Correction: An earlier version had incorrect school board meeting dates.
Franklin County department heads jumping ship
Two department heads in Franklin County have resigned from their positions, amid the tension at the commissioners’ meetings.
Human Resources Director Carlee Nave and Public Works Director Matt Mahoney have given notice and will leave at the end of the year. Recruitment for the positions will start soon, according to county officials.
Nave and Mahoney have decades of experience between them.
Commissioner Brad Peck said at the December 14 meeting, “We seem to have a line forming of people, some of the best and key, exiting Franklin County. That’s unfortunate. We need to find out why.”
A certificate of appreciation was given to Carlee at one meeting. Mahoney also had a certificate made out to him, but he wasn’t at the meeting.
Fortify Holdings scores by donating furnishings to Habitat for Humanity
In addition to earning public goodwill and a tax deduction, Fortify Holdings’ donation to the local Habitat for Humanity organization of furnishings from the hotels they are converting to micro-apartments could not have gone unnoticed by incoming Richland City Councilmember Theresa Richardson.
Richardson, a past executive director of Habitat, could be voting on whether the company can buy the land under the Riverfront Hotel. Her son, Jet Richardson, is Habitat’s current director.
The Tri-Cities organization is not the only one to benefit from a Fortify donation. According to Executive Director Michelle Girardot of Habitat for Humanity–Spokane, Fortify donated their Spokane hotel furnishings to Habitat there.
Richland School Board has paralysis by analysis
At the Dec. 14 meeting, the Richland School Board told concerned parents that it was still developing a process and a policy for recording school board meetings. Meanwhile, Pasco and Kennewick are posting videos of their past school board meetings.
Just in time for Christmas, Kennewick City Council studies procedure for throwing unsheltered people off public property
At their Dec. 14 workshop, the Kennewick City Council heard a plan for removing campers from public property. Not to be too scroogie at Christmas time, the plan includes exemptions for people “actively engaged in the process of exiting homelessness” and for periods when there may be no shelter beds available.
Juneteenth to replace Christmas Eve as a PNNL paid holiday in 2022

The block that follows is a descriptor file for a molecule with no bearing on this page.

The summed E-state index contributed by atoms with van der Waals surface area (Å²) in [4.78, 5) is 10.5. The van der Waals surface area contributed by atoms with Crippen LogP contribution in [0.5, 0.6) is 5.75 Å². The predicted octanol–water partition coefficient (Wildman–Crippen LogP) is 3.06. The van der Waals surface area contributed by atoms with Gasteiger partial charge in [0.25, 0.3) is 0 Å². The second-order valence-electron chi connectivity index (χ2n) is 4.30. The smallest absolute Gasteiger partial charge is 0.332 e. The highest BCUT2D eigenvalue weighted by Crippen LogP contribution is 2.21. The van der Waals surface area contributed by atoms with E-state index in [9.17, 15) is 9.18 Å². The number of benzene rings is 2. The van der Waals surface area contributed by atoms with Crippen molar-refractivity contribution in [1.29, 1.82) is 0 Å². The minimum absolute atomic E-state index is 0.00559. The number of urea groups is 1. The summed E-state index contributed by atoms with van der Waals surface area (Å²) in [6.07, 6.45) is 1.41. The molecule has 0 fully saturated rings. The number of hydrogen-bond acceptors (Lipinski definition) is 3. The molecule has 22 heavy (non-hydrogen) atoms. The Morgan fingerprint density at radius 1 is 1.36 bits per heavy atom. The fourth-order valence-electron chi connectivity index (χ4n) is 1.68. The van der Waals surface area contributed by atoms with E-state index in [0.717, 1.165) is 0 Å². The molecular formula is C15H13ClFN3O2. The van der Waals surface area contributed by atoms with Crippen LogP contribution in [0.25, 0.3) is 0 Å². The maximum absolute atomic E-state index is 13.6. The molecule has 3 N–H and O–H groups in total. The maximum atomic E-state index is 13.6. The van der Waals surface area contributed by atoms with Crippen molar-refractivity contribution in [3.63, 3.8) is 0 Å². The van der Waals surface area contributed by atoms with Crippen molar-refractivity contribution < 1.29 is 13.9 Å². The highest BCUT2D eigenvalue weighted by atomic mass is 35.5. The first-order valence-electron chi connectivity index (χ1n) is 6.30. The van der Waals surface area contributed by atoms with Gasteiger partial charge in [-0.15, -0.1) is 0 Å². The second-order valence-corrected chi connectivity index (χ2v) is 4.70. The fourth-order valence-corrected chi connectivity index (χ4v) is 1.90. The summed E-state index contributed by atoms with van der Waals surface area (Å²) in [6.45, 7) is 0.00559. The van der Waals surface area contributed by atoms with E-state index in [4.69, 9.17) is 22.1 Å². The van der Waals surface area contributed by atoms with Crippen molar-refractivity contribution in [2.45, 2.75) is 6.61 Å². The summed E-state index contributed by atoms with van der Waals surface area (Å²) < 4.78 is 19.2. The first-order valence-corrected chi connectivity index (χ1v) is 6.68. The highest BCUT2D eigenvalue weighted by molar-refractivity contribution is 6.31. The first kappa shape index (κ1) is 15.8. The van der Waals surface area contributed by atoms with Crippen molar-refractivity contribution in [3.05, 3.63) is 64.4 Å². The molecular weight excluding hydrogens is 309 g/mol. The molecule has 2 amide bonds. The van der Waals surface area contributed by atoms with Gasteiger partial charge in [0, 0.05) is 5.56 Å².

Pacific Northwest National Laboratory has reorganized its holiday calendar for next year to include Juneteenth which President Biden made a national holiday on June 27. Juneteenth commemorates the emancipation of Black slaves. Employees will have the same number of paid holidays but one of them will be Juneteenth instead of Christmas Eve.
Richland not producing enough yard waste
Last week, garbage and yard waste all went in the same truck instead of being taken by separate trucks.
“Each year we stop running separate trucks to service the green cans when the percentage of green containers set out dips below 25%,” City Manager Jon Amundson explained. “This is done to save the truck operating costs when there isn’t much yard waste to recover. You can be assured that we are committed to maintaining our collection program’s integrity and cost-effective operations. The separate green waste collection supplies the necessary materials to support a robust composting operation and keeps that material out of the landfill.”
Badger Mt. South residents are angry over proposed switcheroo
Badger Mountain South resident Heather Nicholson is circulating a petition to her neighbors and others trying to stop developer Nor Am, from switching zoning for promised open space, parks and commercial space into yet more houses.
Single family homes on Badger sit on about 0.2-acre lots. The developer promised parks and commercial development nearby in exchange for the density.
Richland City Council recently denied another developer, Hayden Homes, a request for zoning change from commercial to residential at Center Parkway and Steptoe. At the council’s Dec. 7 meeting, Councilmember Marianne Boring was adamant that the plan for the area should not lose nearby commercial development that residents could walk to.
If houses were built on it, she noted, there would be no turning back.